In the past few days, President Donald Trump has made clear his desire to put a quick end to the practice of social distancing in order to combat the threat of coronavirus — a move that health experts agree is premature.
On Tuesday, however, Trump assuaged his message a bit, claiming that Americans could go back to work while still practicing the tenets of social distancing.
“Our people want to return to work. They will practice Social Distancing and all else, and Seniors will be watched over protectively & lovingly,” Trump tweeted out. “We can do two things together.”
Our people want to return to work. They will practice Social Distancing and all else, and Seniors will be watched over protectively & lovingly. We can do two things together. THE CURE CANNOT BE WORSE (by far) THAN THE PROBLEM! Congress MUST ACT NOW. We will come back strong!
— Donald J. Trump (@realDonaldTrump) March 24, 2020
The “two things,” however, cannot feasibly work together. The idea of social distancing is that airborne pathogens become less likely to be passed person-to-person, including among a population of people who are not showing symptoms of the disease.
Trump added in his tweet a point he aimed to make over the weekend: that social distancing, in his view, was causing more harm than good, particularly for the economy.
“THE CURE CANNOT BE WORSE (by far) THAN THE PROBLEM!” Trump said.
Trump on Monday made similar complaints about social distancing and its effects on America’s economic health — the sole topic that Trump has consistently polled well on. “Our country wasn’t built to be shut down,” Trump said in a press briefing on that day. “This is not a country that was built for this.”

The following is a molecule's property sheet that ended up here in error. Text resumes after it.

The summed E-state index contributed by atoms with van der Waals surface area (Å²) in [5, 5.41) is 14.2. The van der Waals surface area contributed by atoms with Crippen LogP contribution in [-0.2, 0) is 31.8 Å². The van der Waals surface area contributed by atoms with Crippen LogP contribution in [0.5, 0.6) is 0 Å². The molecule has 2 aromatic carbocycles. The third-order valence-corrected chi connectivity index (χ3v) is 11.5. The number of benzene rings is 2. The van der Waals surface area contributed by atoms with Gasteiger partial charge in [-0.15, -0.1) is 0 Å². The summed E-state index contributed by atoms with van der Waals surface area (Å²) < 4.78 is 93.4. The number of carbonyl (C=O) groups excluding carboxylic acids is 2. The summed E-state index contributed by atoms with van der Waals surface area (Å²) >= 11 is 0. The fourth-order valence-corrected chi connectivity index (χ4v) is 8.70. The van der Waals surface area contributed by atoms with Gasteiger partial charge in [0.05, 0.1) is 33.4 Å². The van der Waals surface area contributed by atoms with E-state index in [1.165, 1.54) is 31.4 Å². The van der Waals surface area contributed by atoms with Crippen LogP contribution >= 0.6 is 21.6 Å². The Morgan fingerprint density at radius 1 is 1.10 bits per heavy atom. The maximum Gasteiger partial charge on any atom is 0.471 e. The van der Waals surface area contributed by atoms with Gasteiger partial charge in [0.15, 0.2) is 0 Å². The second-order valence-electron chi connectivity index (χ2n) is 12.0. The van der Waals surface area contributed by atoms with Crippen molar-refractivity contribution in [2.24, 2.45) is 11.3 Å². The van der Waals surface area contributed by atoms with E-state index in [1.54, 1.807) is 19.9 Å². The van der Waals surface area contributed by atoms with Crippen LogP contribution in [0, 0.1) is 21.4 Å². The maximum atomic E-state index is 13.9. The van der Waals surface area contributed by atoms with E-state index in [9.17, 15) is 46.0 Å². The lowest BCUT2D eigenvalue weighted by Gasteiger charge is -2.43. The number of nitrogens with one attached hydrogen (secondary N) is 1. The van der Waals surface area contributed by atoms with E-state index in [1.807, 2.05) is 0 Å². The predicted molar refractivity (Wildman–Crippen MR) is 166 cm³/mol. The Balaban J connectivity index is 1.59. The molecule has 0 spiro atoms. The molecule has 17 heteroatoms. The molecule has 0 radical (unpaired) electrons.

#WeAreID I want to recognize my colleagues at #EmoryID who are working hard 7 days a week fighting #COVID19US Do your part and #StayHome We need you to do that so we can #FlattenTheCurve pic.twitter.com/hKO3qiJ6eW
— Carlos del Rio (@CarlosdelRio7) March 21, 2020
While Trump continues to press for a shortened period of social distancing, health experts are saying the opposite needs to happen in order to give healthcare professionals the ability to treat patients infected with coronavirus without completely overwhelming the system to ruin.
“It is way too early to even consider rolling back any guidelines,” Harvard public health professor Howard Koh said to Politico. “With cases and deaths rising by the day, the country must double down, not lighten up, on social distancing and related measures.
Chris Walker is a freelance journalist based in Madison, Wisconsin, who focuses on news, politics, and analysis of world events. A graduate of the University of Wisconsin-Milwaukee, since 2005 Chris has reported on workers’ rights protests in Wisconsin, opined on four separate presidential elections and written on a number of other political subjects for a variety of national online publications.